Consider section view as a micro approach to improving your supply chain and the holistic approach as more of a macro view. Consider reviewing and optimizing both to help ensure the success of your business.
Develop a Distribution Strategy
Do you have a formal distribution strategy, or did your distribution process just come together over time?
Mapping out your end to end distribution process is a way to understand what’s going on and to evolve it from a series of things you do into an intentional strategy. Once you do this, you may be better able to understand how you can fulfill orders faster, shorten delivery times, reduce costs and increase profits. This can help your business become more stable during a crisis and allow you to find opportunities to grow over time.
Improve Information Flow
You may not be aware, but you may have major inefficiencies in the flow of information into, out of and through your business. People get comfortable with old ways of operating. They may be tracking things in notebooks, copying them into spreadsheets and transferring information from vendors into their own business systems. Take time to track the flow of information through your supply chain and uncover potential flaws. Fixing inefficient processes may allow you to get more done with less effort, something that can be critical when it comes to getting through a financial challenge like an economic downturn.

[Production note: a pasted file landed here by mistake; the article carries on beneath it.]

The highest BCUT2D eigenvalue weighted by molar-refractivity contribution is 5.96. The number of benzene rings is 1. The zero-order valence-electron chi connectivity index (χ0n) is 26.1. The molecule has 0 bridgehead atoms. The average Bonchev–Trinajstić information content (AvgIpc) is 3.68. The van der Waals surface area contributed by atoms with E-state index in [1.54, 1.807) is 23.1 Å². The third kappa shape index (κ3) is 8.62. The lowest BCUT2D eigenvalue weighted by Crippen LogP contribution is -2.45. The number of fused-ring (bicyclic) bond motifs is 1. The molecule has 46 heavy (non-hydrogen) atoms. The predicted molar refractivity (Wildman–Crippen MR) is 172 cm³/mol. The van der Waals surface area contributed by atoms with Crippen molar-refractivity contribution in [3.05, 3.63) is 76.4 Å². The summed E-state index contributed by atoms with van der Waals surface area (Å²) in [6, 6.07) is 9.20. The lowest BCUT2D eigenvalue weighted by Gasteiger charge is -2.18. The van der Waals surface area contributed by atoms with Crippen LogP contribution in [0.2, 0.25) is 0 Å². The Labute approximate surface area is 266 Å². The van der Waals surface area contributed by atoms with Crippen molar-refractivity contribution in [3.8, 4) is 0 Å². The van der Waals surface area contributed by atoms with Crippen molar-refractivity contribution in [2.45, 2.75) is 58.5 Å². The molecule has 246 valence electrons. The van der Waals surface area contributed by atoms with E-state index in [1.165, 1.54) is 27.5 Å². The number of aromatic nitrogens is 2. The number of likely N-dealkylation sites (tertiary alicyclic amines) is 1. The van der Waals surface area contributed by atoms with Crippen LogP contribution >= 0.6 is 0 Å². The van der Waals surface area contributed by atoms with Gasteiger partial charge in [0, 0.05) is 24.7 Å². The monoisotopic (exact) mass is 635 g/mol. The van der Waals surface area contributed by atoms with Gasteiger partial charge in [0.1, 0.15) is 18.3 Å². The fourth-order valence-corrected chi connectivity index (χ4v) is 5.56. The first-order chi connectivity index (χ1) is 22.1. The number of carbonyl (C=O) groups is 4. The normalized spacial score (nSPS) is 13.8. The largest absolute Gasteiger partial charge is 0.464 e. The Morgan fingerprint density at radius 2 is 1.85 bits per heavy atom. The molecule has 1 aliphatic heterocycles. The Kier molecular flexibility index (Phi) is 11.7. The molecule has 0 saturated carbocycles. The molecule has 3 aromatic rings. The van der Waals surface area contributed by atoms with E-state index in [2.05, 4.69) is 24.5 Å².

Get Control Over Your Inventory
Assure there’s not excessive inventory sitting on shelves, creating unnecessary warehousing/storage expenses. Every penny spent on excess warehousing and other unnecessary expenses could likely be put to better use.
If you don’t use modern inventory management systems and software, consider that it might be time to make the investment. It can allow you to:
- Clearly know where your inventory comes from.
- Understand where it is.
- Have a clear picture of how much you have on hand.
- Understand how much you need.
- Know what you pay for it.
- Understand how you are at managing your overall inventory process.
It’s not enough to just have an inventory management system and software. It’s also critical that everyone on your staff understand how to work with them. Having an effective inventory management system and staff that knows how to work with them may help give you an edge on your competitors during challenging times.
Once you get your inventory under control, it may make sense to automate purchasing. Specialized software can help by automatically placing orders with the most cost-efficient suppliers when inventory hits certain levels. This could allow you and your employees to spend time on more critical matters.
Focus On What’s Important